The BC1F6 generations were planted as head rows in a Fusarium head blight nursery at the Academy of Agricultural Sciences, Plant Protection Institute Shanghai, China, (AASPPIS). Twenty kernels from each accession were planted in single 1.5 meter long rows. Entries were assigned to experimental units using a modified augmented block design. Two to three weeks prior to flowering, rice and wheat kernels infected with F. graminearum were spread by hand onto the ground to create an artificial epidemic. The nursery was equipped with a misting system to keep humidity at the optimum level for disease development. Resistant rows were selected and then BC1F7 heads from the selected head rows were selected, threshed, and shipped back to North Dakota State University.
The BC1F7 heads were planted as head rows in the nursery at North Dakota State University for FHB evaluations. Methods of inoculum preparation and inoculation in the nursery that were used are known (Stack, Can. J. Plant Path., 11:137 (1989)). The single spikelet injection method was used in which the inoculum is injected into a single spikelet near the middle of the spike near anthesis. Plants were misted periodically to maintain high humidity for disease development. Plants were rated for Type II disease severity 3 to 3.5 weeks after inoculation using a known scale as described herein (Stack and McMullen, A visual scale to estimate severity of FHB in wheat. No. Dak. St. Univ. Bull. P-1095 (1995)). Mean Type II disease severity of progenies from these crosses are presented in Table 2. Selected lines that are in Table 2 were planted as a randomized complete design trial with four replicates in the field in 2002 for evaluations relying on natural epidemic.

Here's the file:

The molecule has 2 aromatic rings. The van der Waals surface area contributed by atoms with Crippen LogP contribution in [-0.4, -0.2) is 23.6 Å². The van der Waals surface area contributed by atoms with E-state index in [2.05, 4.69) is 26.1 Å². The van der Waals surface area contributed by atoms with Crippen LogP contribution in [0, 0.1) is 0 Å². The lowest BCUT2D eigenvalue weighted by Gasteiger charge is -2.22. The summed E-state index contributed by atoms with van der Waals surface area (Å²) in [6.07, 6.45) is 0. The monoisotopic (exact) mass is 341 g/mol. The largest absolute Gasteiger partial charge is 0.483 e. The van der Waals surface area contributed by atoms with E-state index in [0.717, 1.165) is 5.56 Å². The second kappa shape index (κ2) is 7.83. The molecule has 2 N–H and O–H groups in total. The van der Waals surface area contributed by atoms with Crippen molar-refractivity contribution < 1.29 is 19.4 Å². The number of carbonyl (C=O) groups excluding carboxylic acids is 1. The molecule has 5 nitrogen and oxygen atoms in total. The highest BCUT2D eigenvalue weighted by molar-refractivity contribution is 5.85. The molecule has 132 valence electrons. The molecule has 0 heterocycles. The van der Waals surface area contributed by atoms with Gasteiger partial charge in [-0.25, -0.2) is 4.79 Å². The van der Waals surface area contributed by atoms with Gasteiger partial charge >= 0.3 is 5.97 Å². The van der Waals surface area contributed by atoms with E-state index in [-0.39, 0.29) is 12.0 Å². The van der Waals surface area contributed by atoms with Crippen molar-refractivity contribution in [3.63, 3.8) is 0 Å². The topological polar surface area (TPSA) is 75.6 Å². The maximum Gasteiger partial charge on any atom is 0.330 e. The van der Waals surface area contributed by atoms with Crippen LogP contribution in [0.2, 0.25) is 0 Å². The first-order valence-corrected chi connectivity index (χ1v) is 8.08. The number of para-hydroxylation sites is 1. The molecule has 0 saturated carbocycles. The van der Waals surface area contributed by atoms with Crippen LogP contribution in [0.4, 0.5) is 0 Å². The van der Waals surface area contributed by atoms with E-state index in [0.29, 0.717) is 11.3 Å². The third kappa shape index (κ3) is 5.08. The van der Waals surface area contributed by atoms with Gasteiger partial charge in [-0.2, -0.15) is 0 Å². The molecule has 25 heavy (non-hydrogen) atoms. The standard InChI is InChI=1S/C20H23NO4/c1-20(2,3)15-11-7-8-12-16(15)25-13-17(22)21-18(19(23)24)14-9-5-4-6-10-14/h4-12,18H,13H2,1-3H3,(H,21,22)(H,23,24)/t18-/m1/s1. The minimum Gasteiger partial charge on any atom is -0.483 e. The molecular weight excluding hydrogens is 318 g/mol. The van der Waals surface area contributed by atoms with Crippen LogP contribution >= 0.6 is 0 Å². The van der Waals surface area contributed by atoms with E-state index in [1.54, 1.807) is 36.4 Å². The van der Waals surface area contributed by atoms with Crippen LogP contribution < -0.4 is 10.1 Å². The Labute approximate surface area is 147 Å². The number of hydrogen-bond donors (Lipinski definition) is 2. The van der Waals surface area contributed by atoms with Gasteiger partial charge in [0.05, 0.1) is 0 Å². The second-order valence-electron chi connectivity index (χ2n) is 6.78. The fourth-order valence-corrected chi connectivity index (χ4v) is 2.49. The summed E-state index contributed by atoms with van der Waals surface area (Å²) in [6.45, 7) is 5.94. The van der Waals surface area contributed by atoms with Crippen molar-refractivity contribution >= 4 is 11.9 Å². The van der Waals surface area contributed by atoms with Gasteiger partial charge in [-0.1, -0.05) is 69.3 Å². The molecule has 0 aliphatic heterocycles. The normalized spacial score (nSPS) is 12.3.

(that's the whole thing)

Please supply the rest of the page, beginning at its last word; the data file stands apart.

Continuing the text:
The trial was also planted in the field Fusarium head blight screening nursery at Prosper, N.Dak. Environmental conditions in 2002 were favorable for inducing a severe natural FHB epidemic. The natural epidemic provided good data for the trial that was not in the screening nursery. Data from this trial is presented in Table 3. Fusarium head blight Type II disease severity ratings of these lines in the trial ranged from 13% to 31.5%.